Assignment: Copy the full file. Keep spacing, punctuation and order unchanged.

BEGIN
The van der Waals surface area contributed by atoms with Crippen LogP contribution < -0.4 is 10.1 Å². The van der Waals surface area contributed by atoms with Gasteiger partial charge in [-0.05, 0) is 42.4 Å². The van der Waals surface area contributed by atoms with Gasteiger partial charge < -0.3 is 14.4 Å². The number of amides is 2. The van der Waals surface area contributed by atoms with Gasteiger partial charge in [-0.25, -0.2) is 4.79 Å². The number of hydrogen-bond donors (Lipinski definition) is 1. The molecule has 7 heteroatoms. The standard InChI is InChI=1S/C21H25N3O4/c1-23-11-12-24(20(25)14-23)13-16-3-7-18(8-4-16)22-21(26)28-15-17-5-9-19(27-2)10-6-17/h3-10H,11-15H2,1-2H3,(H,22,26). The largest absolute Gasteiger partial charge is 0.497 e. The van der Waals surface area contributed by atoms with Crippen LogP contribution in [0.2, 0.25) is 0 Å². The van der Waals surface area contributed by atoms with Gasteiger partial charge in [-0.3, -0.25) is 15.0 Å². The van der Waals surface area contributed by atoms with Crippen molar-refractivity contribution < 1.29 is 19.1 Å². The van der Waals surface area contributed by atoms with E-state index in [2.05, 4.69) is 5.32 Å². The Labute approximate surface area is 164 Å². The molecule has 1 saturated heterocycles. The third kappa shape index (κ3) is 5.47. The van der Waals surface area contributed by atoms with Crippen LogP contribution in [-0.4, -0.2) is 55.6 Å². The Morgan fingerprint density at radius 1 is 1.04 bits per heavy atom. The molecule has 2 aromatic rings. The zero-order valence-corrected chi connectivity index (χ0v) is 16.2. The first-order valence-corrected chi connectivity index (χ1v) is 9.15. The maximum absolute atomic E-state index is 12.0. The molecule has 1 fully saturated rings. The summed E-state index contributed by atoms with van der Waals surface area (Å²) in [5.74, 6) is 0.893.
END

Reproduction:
The van der Waals surface area contributed by atoms with Crippen LogP contribution < -0.4 is 10.1 Å². The van der Waals surface area contributed by atoms with Gasteiger partial charge in [-0.05, 0) is 42.4 Å². The van der Waals surface area contributed by atoms with Gasteiger partial charge < -0.3 is 14.4 Å². The number of amides is 2. The van der Waals surface area contributed by atoms with Gasteiger partial charge in [-0.25, -0.2) is 4.79 Å². The number of hydrogen-bond donors (Lipinski definition) is 1. The molecule has 7 heteroatoms. The standard InChI is InChI=1S/C21H25N3O4/c1-23-11-12-24(20(25)14-23)13-16-3-7-18(8-4-16)22-21(26)28-15-17-5-9-19(27-2)10-6-17/h3-10H,11-15H2,1-2H3,(H,22,26). The largest absolute Gasteiger partial charge is 0.497 e. The van der Waals surface area contributed by atoms with Crippen LogP contribution in [0.2, 0.25) is 0 Å². The van der Waals surface area contributed by atoms with Gasteiger partial charge in [-0.3, -0.25) is 15.0 Å². The van der Waals surface area contributed by atoms with Crippen molar-refractivity contribution < 1.29 is 19.1 Å². The van der Waals surface area contributed by atoms with E-state index in [2.05, 4.69) is 5.32 Å². The Labute approximate surface area is 164 Å². The molecule has 1 saturated heterocycles. The third kappa shape index (κ3) is 5.47. The van der Waals surface area contributed by atoms with Crippen LogP contribution in [-0.4, -0.2) is 55.6 Å². The Morgan fingerprint density at radius 1 is 1.04 bits per heavy atom. The molecule has 2 aromatic rings. The zero-order valence-corrected chi connectivity index (χ0v) is 16.2. The first-order valence-corrected chi connectivity index (χ1v) is 9.15. The maximum absolute atomic E-state index is 12.0. The molecule has 1 fully saturated rings. The summed E-state index contributed by atoms with van der Waals surface area (Å²) in [5.74, 6) is 0.893.